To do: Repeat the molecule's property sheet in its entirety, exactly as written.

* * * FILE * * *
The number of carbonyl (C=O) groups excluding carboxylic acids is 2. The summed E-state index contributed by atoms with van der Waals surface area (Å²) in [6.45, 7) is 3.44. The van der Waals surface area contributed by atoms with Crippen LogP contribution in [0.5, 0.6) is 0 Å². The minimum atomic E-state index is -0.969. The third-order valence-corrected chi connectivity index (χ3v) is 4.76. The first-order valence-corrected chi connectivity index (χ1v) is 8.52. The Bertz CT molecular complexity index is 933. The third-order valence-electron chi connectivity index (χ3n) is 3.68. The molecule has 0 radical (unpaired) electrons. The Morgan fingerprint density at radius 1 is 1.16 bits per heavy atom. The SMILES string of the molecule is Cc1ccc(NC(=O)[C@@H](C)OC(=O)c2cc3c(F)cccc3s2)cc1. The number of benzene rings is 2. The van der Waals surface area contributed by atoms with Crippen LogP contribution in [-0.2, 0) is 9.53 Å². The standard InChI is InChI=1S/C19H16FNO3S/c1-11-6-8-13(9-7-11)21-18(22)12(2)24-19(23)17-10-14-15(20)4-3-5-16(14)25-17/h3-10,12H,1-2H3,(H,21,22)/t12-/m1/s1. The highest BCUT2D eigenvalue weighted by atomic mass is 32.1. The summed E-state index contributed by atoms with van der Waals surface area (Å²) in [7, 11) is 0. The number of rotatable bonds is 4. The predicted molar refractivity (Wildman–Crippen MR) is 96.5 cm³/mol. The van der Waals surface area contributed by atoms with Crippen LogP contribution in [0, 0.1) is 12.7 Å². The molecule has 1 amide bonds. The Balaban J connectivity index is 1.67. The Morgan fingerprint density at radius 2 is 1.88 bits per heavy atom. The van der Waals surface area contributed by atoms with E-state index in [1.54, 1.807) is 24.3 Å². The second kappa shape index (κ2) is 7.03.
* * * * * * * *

The number of carbonyl (C=O) groups excluding carboxylic acids is 2. The summed E-state index contributed by atoms with van der Waals surface area (Å²) in [6.45, 7) is 3.44. The van der Waals surface area contributed by atoms with Crippen LogP contribution in [0.5, 0.6) is 0 Å². The minimum atomic E-state index is -0.969. The third-order valence-corrected chi connectivity index (χ3v) is 4.76. The first-order valence-corrected chi connectivity index (χ1v) is 8.52. The Bertz CT molecular complexity index is 933. The third-order valence-electron chi connectivity index (χ3n) is 3.68. The molecule has 0 radical (unpaired) electrons. The Morgan fingerprint density at radius 1 is 1.16 bits per heavy atom. The SMILES string of the molecule is Cc1ccc(NC(=O)[C@@H](C)OC(=O)c2cc3c(F)cccc3s2)cc1. The number of benzene rings is 2. The van der Waals surface area contributed by atoms with Crippen LogP contribution in [-0.2, 0) is 9.53 Å². The standard InChI is InChI=1S/C19H16FNO3S/c1-11-6-8-13(9-7-11)21-18(22)12(2)24-19(23)17-10-14-15(20)4-3-5-16(14)25-17/h3-10,12H,1-2H3,(H,21,22)/t12-/m1/s1. The highest BCUT2D eigenvalue weighted by atomic mass is 32.1. The summed E-state index contributed by atoms with van der Waals surface area (Å²) in [7, 11) is 0. The number of rotatable bonds is 4. The predicted molar refractivity (Wildman–Crippen MR) is 96.5 cm³/mol. The van der Waals surface area contributed by atoms with Crippen LogP contribution in [0, 0.1) is 12.7 Å². The molecule has 1 amide bonds. The Balaban J connectivity index is 1.67. The Morgan fingerprint density at radius 2 is 1.88 bits per heavy atom. The van der Waals surface area contributed by atoms with E-state index in [1.54, 1.807) is 24.3 Å². The second kappa shape index (κ2) is 7.03.